Ella Whelan has welcomed a new report by Trevor Phillips and Policy Exchange which aims to help cultural institutions survive the culture wars without giving-in to outrage mobs. But she warns: “Until we start questioning our contemporary culture of offence, in which subjective emotions are accepted as the basis for huge public and cultural change, we won’t be saved by all the consultations in the world.”

Cornelia van der Poll has urged people who have left the National Trust in protest at its various woke initiatives to come back and vote for the Restore Trust group in the AGM. She said one volunteer had finally had enough after mandatory “inclusivity” training in which attendees were supposed to apologise for the sins of the past. The volunteer’s past included “losing her two brothers in the war”.

BBC accused of “transphobia” for article on lesbians being pressured into sex by male-bodied “trans women”

A BBC article on lesbians who have been pressured into having sex with “transgender women” who are biologically male has resulted in accusations of “transphobia” against the broadcaster. Gareth Roberts on UnHerd said the report showed the BBC was finally starting to stand-up to gender ideologues who want to shut down debate.

An event to raise awareness of the danger of drink spiking has changed its name from “Girls Night In” because the title is not “inclusive”. The organisers released a grovelling statement apologising that their campaign to protect young women from attack had “not been explicitly intersectional” and apologising for “any harm our campaign has caused”.

Oxfam has removed a board game called Wonder Woman Bingo which celebrates inspirational women out of concern for “our transgender and non-binary colleagues”. George Galloway said he would no longer support Oxfam and told viewers of his televisionprogramme: “I have had enough of cancel culture, haven’t you?” (Meanwhile the UK Government has congratulated journalist Dmitry Muratov on winning the Nobel Peace Prize for his efforts defending freedom of expression in Russia.)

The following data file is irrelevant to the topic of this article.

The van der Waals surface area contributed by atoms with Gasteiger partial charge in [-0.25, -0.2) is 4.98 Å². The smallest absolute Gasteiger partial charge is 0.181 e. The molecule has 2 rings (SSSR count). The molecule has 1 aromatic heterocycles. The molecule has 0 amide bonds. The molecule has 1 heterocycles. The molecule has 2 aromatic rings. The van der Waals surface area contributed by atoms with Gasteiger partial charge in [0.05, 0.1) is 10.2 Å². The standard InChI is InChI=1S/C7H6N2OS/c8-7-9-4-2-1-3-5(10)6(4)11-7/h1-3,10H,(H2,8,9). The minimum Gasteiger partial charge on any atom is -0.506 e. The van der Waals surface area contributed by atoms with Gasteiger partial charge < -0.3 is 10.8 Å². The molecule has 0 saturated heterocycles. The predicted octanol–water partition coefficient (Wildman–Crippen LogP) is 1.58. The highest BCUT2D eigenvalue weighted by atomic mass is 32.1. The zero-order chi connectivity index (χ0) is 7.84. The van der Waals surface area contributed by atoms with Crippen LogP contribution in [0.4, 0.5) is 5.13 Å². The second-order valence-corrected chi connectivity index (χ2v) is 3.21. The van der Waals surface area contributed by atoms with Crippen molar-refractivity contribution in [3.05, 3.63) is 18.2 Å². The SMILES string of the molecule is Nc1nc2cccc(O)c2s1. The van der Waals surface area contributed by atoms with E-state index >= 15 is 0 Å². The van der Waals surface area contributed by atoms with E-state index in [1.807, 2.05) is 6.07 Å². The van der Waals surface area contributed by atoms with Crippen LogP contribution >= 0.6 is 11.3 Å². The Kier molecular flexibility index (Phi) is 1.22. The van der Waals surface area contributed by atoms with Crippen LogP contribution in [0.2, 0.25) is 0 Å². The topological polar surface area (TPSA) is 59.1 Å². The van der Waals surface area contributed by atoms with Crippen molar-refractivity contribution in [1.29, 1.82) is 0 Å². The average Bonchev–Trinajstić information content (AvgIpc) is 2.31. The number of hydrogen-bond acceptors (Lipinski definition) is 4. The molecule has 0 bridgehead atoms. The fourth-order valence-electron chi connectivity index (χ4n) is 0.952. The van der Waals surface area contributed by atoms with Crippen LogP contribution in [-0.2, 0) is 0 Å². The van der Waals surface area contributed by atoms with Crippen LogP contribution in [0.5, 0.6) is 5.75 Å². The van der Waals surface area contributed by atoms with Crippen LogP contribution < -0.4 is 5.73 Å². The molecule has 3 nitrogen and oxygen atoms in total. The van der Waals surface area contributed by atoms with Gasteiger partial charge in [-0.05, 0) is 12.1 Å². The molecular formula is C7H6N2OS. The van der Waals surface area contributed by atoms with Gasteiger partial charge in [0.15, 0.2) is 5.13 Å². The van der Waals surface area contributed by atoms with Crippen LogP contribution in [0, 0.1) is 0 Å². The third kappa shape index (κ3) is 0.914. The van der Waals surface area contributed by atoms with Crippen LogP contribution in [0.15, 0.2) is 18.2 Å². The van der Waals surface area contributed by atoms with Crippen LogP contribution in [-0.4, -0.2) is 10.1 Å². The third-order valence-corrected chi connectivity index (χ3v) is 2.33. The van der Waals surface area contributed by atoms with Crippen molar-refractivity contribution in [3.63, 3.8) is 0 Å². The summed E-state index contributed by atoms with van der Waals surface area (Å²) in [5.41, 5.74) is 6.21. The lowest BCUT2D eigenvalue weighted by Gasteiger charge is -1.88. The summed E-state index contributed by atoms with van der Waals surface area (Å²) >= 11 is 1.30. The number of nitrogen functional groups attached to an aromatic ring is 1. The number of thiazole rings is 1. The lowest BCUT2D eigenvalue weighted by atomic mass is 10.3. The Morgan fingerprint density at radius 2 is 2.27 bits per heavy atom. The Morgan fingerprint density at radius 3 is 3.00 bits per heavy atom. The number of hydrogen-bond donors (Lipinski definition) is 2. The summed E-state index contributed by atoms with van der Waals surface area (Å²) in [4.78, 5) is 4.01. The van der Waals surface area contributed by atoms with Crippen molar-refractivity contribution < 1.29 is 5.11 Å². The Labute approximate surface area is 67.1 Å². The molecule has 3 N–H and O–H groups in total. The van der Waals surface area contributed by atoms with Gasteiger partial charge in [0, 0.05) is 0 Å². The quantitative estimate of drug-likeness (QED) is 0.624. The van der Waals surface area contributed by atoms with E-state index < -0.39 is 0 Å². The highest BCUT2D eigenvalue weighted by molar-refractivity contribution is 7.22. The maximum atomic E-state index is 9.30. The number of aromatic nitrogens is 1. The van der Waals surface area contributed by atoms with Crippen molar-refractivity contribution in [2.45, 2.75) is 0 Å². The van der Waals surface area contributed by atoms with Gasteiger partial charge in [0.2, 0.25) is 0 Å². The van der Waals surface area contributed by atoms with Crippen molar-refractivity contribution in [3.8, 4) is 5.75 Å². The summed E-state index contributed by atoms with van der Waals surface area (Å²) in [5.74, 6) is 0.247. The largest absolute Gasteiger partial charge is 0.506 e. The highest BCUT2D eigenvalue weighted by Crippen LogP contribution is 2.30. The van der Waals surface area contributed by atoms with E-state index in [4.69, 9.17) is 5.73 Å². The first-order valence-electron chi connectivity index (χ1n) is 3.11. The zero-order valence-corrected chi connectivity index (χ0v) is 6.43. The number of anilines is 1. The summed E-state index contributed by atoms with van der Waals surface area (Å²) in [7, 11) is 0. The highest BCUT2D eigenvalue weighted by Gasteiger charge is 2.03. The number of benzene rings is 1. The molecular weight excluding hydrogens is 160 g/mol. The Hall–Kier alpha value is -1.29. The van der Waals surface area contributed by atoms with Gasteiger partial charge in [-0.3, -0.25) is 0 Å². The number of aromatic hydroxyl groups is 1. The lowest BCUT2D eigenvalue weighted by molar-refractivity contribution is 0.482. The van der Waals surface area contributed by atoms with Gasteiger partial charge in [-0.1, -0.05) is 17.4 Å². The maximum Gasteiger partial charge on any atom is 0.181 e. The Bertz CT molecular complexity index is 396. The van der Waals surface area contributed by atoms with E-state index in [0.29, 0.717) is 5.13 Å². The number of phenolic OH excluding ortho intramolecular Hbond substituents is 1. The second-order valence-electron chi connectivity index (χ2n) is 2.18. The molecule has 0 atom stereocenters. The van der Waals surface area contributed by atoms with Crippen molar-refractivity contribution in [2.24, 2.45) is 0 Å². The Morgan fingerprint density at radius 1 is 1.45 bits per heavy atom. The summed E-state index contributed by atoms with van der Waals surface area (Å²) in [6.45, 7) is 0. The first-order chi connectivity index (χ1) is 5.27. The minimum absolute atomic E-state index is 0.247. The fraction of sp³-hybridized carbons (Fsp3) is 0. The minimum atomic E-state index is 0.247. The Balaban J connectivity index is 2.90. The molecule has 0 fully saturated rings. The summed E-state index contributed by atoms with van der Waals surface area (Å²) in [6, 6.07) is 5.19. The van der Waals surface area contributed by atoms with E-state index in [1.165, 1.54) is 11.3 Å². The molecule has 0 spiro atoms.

Trans activists have vowed to boycott Tunnock’s after the teacake makers sent free treats to the LGB Alliance conference – on the grounds that the LGB Alliance is “transphobic” for refusing to include trans within the remit of gay and lesbian rights

Andrew Sullivan told Spiked that the LGBT movement had abandoned liberalism with its “no debate” stance on trans issues, and that it hounds and bullies its opponents. Frank Furedi argued that the entire movement was about “coercion and control”.

Republican Congressman Jim Banks has been suspended from Twitter after “misgendering” Dr Rachel Levine, the transgender official at the top of the US Department of Health and Human Services.

US Free Speech Union

Benjamin Schwarz, the President and CEO of the US Free Speech Union, has written a powerful open letter to the heads of MIT about their feeble attempts to justify the no-platforming of Dorian Abbot, the Professor of Geophysics whose public lecture was cancelled at the behest of a woke outrage mob. You can read the letter here and subscribe to the US FSU’s substack account here.

Are we free to disagree?

Our founding director Inaya Folarin Iman is hosting a Free Speech Champions event on Tuesday 2nd November at 7pm via Zoom on the state of free speech on campus. Everyone is welcome to attend.

Forthcoming comedy nights

We are delighted to be hosting two comedy nights in association with Comedy Unleashed, the home of free-thinking comedy. Join us in London on Wednesday 10th November and Wednesday 15th December, when the line-ups will include the brilliant Leo Kearse, Nick Dixon, Tania Edwards, Tony Law, Dominic Frisby, Mark Dolan, Vanity Von Glow and many more. The line-ups are different on each night, so feel free to come to both! We’re about to open our comedy nights up to the public, at which point they’ll sell out quickly, so if you’d like a ticket you should book now.

Sharing the Newsletter

You can share our newsletters on social media with the buttons below to help us spread the word. If someone has shared this newsletter with you and you’d like to join the FSU, you can find our website here.

If you know of someone who’s been penalised for exercising their lawful right to free speech, or been discouraged from doing so by a school, university or employer, please get in touch with our case team here.

Best wishes,

Benjamin Jones


Case Officer